Sunday 13 December 2009

Building an integrated historical geographical information system, part 1

Historical source-documents are increasingly becoming available on the Internet. It's a huge resource waiting to be elaborated. The sources often come in one of two formats. They are published as graphical scans of printed book pages with or without large chunks of unedited OCR-text, or they can be fully formatted as an electronic text, that can be copied, edited or searched. Often little or no metadata about the source documents are available. I will mention a couple of examples. Digital libraries such as Google Books or Gallica have huge amounts of scans of book-pages with OCR-text. A very rough estimation is that the accompanying OCR-text are correct to 60 percent. Searching for a term in the text will sometimes give a correct result, sometimes not. Maybe we can expect the OCR-technique to perform better in the future, I dont know. Otherwise we have to depend on humans taking responsibility for manual processing and correction of the texts. An example of the latter is the project Chartae Burgundiae Medii Aevi, University of Burgundy, in Dijon France, aiming at making all medieval charter editions of Burgundy available on the internet as fully corrected electronic texts, in part through own digitazation efforts, including publishing previously unedited texts from manuscripts online, correction of digitized text found at Gallica and Google Books. Currently there are 25 editions avialable, which are all downloadable in Text- or Word-format. Other examples of projects with high ambitions to publish fully corrected editions of historical source-documents are the digital Monumenta Germaniae historica (dMGH), Regesta Imperii (RI), and Codice diplomatico della Lombardia medievale (secoli VIII - XII).

It's important for scholarly work to have the possibility to cite/quote individual pages or source documents in editions. In order for electronical text to become part of the scientific research process they must fulfill these requirements. Currently there are a number of ways that these requirements are beginning to become fullfilled. The dMGH allows building of URL to indivudal pages through-out the entire body of all editions in Monumenta Germaniae historica, using widely known abbreviations to individual editions of source documents. The following example is an URL to a individual page in Gesta Dagoberti I. in: SS rer. Merov. 2. page 396 ("S." means "Seite", German for page).

Next example demonstrates an URL built from widely used sequential number of royal diplomas in Die Urkunden der Karolinger 1 (Royal diplomas issued by king Pepin, Carloman and Charlemagne) The following two example refers to diploma no. 165, donation by Charlemagne to monastery Prüm (Rheinland-Pfalz) issued on the 9th of June 790 in Mainz (Mayence). Note the slight different composition of the two URL retrieving the same document by charter-number and page-number respectively.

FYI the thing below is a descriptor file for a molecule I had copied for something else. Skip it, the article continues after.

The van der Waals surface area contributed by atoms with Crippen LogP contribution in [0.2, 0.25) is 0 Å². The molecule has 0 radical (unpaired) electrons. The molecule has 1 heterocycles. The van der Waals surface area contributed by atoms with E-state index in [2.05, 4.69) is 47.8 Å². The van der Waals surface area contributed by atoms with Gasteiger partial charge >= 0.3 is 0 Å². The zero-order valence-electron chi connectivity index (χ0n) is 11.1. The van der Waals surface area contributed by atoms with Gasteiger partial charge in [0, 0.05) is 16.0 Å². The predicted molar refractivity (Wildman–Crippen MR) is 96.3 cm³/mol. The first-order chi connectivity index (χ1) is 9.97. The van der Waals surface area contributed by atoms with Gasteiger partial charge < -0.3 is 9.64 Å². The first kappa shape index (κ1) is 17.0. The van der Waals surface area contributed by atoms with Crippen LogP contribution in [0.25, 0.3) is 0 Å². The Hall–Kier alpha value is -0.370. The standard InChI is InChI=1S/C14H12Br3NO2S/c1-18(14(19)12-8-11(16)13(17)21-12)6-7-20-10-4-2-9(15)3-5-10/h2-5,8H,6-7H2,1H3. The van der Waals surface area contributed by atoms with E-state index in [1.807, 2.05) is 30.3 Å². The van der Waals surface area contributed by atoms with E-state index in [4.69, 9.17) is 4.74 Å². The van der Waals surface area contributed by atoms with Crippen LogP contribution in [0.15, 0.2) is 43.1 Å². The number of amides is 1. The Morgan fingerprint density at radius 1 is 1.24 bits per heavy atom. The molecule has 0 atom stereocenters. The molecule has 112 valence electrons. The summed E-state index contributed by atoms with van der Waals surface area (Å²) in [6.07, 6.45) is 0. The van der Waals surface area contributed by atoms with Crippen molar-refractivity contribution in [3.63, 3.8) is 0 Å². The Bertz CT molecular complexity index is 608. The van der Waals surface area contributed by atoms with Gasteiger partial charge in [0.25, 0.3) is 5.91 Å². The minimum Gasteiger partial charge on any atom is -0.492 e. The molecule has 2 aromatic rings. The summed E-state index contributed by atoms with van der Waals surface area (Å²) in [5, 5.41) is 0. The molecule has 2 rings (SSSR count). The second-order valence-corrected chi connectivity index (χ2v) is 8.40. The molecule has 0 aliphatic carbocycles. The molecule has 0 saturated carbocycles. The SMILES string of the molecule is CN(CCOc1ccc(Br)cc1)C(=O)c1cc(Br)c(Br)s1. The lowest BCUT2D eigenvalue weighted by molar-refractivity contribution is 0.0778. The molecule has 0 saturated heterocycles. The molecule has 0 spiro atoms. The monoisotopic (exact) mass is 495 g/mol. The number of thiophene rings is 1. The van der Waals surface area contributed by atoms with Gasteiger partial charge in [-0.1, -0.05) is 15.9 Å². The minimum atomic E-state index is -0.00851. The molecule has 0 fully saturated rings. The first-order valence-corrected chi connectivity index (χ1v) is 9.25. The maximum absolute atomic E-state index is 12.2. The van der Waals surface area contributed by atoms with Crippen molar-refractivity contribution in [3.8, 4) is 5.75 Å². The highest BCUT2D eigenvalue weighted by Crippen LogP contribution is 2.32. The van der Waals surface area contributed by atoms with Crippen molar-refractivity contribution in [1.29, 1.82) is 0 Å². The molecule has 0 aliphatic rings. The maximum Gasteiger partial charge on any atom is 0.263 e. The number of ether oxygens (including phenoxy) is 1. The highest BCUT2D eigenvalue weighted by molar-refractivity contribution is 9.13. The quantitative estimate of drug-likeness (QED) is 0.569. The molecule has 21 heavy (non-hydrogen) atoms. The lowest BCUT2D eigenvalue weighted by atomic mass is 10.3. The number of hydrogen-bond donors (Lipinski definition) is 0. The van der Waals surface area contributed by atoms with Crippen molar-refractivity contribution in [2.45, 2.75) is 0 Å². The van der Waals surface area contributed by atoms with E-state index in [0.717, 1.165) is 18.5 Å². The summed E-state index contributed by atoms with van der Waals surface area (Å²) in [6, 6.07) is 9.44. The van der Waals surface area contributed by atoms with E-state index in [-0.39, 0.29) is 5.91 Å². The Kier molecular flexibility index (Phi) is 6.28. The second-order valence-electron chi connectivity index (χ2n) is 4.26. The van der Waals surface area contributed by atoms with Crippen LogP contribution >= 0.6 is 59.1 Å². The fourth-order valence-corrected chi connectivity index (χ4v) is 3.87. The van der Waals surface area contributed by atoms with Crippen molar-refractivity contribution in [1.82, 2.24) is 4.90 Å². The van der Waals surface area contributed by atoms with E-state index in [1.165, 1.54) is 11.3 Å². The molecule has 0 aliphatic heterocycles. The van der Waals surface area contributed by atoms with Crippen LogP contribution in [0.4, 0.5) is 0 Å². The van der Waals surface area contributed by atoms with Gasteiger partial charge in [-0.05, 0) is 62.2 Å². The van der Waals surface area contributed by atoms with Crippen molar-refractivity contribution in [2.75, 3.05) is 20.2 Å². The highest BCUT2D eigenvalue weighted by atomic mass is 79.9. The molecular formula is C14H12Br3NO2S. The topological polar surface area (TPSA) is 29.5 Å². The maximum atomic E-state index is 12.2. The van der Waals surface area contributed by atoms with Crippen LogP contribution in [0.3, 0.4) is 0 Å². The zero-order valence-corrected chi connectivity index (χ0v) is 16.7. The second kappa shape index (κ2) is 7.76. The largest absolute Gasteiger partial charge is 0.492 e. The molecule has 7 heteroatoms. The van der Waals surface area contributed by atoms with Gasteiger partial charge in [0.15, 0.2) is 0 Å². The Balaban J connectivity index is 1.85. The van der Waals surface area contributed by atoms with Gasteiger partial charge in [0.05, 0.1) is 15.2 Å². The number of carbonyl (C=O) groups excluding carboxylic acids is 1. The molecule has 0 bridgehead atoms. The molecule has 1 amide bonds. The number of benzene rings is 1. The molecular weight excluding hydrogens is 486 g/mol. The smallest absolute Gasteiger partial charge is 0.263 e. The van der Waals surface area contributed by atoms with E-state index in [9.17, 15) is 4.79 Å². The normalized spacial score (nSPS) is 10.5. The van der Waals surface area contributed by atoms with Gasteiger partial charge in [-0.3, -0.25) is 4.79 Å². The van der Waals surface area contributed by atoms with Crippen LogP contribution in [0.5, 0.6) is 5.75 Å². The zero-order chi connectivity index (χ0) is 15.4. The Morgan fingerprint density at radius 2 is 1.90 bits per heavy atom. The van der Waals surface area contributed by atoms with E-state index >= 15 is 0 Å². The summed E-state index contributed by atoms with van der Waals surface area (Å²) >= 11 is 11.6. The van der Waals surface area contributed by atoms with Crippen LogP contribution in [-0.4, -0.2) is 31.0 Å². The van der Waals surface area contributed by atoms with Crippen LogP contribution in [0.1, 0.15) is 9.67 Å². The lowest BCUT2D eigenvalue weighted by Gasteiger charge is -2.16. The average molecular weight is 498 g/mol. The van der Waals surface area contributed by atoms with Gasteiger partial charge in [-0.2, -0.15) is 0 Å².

Regesta Imperii is a series of source-summaries (regesta) ordering all written testimonials of Frankish and German kings chronologically throughout the middle-ages, with references to evidene in source editions. The lastest contribution is the first volume of source summaries of Charles the Bald, king of West-Francia (840-877), Die Regesten Karls des Kahlen 840 (823) - 877, edited by Irmgard Fees and published 2007. Not only evidence in diplomas but also evidence of activities of rulers in narrative sources. Regesta Imperii is also important for the listing of diplomas and other evidence of emperor Louis the Pioux, because of the still missing edition of his diplomas in MGH (the draft of this editions was destroyed during WW2). The following source summary refers to Regesta Imperii no 1005, Royal donation issued by Louis the Pious issued on the 8th of May 840 in Salz, concerning royal estates in modern Belgium. \ 

Even in non scientific resources like Google Books it's possible to link to indivudal pages of the source-edition. In Google by page-number of the printed original. Charter issued by Haroin in Wissembourg in 742, Liber donationum, no. 1 on page 7. in: Traditiones possessionesque Wizenburgenses. Codices duo cum supplementis. Zeuss (ed.) Speyer 1842, where id is a distinct and peristant identifier of this source edition.

Unfortunatelly Gallica only permits link to the sequential number of the scanned pages, which is not compatible with the printed edition of the edition. If you wish to link to a certain page, you have the visit the actual webpage and copy the link. In other words, you can't construct the link with knowledge of the book-identifier alone, like Google.

My project Regnum Francorum Online aims at referencing historical events from the Merovingian and Carolingian period in time, space, and by agency, building a collection of meta-data about the events including links to indivudal source-documents if they are available online, taking advantage of the possibility to link to individual source-documents as described in the examples above. Referencing in time means that events are given a numerical estimation of time. In PHP the concept of Julian day count is implemented, and it's utilzed here. Referencing in space means geo-referencing places mentioned in the event to modern geographical concept of longitude and latitude as well as administrative affinity like country and province and other territorial divisions, distinctly identifying a placename. Referencing by agency means identififying individuals mentioned in the event as well-known historical persons, or if not possible, to individuals with a recognized name. Uncertainty in referencing must be taken into account.